DNA damage causes ATM-dependent heterochromatin loss leading to nuclear softening, blebbing, and rupture

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DNA damage causes ATM-dependent heterochromatin loss leading to nuclear softening, blebbing, and rupture

Authors

Eskndir, N.; Hossain, M.; Currey, M. L.; Pho, M.; Berrada, Y.; Stephens, A. D.

Abstract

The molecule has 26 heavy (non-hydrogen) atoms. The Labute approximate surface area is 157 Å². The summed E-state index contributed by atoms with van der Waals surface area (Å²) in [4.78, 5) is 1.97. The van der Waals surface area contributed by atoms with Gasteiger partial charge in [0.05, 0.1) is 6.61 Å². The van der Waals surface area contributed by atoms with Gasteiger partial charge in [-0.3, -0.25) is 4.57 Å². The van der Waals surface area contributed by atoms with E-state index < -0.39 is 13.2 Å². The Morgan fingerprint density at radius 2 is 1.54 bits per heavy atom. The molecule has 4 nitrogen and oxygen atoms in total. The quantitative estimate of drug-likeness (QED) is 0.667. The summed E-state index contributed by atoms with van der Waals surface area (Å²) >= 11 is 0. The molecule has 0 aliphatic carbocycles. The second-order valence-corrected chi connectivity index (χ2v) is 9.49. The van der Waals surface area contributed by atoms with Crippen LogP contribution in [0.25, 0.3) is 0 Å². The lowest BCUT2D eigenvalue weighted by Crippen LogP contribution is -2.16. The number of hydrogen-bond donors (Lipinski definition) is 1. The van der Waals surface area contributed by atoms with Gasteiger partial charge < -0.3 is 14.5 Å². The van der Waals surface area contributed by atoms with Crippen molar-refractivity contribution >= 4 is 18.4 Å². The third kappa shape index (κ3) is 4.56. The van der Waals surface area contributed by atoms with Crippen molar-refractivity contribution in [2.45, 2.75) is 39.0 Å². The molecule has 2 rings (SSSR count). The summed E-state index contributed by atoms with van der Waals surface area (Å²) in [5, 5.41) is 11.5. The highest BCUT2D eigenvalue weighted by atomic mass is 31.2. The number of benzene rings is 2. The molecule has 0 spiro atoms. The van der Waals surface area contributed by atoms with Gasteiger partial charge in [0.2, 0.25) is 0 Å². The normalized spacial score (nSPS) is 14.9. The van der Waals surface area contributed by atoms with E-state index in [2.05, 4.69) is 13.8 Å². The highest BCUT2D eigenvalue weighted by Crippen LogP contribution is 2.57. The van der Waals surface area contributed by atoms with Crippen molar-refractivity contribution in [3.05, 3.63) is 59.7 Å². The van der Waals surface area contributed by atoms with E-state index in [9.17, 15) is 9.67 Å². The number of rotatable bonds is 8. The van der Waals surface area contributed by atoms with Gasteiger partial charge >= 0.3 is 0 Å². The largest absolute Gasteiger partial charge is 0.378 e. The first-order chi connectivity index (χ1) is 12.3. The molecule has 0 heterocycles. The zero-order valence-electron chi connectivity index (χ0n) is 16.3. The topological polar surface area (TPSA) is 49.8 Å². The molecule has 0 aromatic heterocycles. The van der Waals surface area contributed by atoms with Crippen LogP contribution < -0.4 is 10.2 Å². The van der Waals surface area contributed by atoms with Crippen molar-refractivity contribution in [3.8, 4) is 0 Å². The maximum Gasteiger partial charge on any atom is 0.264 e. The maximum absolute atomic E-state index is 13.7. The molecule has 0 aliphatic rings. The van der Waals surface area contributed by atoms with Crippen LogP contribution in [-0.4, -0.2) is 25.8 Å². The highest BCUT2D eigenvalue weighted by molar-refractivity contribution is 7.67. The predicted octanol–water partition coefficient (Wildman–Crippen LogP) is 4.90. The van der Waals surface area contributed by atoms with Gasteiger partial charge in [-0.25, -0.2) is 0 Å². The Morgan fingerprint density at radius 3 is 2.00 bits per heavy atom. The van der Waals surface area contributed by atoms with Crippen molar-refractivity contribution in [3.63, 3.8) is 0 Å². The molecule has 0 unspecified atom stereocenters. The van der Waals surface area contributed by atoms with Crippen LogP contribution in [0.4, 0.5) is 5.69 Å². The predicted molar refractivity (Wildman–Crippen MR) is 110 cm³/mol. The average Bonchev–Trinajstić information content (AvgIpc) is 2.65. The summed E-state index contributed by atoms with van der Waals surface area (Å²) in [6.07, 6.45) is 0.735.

The nucleus must maintain stiffness to protect the shape and integrity of the nucleus to ensure proper function. Defects in nuclear stiffness caused from chromatin and lamin perturbations produce abnormal nuclear shapes common in aging, heart disease, and cancer. Loss of nuclear shape via protrusions called blebs leads to nuclear rupture that is well-established to cause nuclear dysfunction, including DNA damage. However, it remains unknown how increased DNA damage affects nuclear stiffness, shape, and ruptures, which could create a negative feedback loop. To determine if increased DNA damage alters nuclear physical properties, we treated MEF cells with DNA damage drugs cisplatin and bleomycin. DNA damage drugs caused increased nuclear blebbing and rupture in interphase nuclei within a few hours and independent of mitosis. Micromanipulation force measurements reveal that DNA damage decreased chromatin-based nuclear mechanics but did not change lamin-based strain stiffening at long extensions relative to wild type. Immunofluorescence measurements of DNA damage treatments reveal the mechanism is an ATM-dependent decrease in heterochromatin leading to nuclear weaken, blebbing, and rupture which can be rescued upon ATM inhibition treatment. Thus, DNA damage drugs cause ATM-dependent heterochromatin loss resulting in nuclear softening, blebbing, and rupture.

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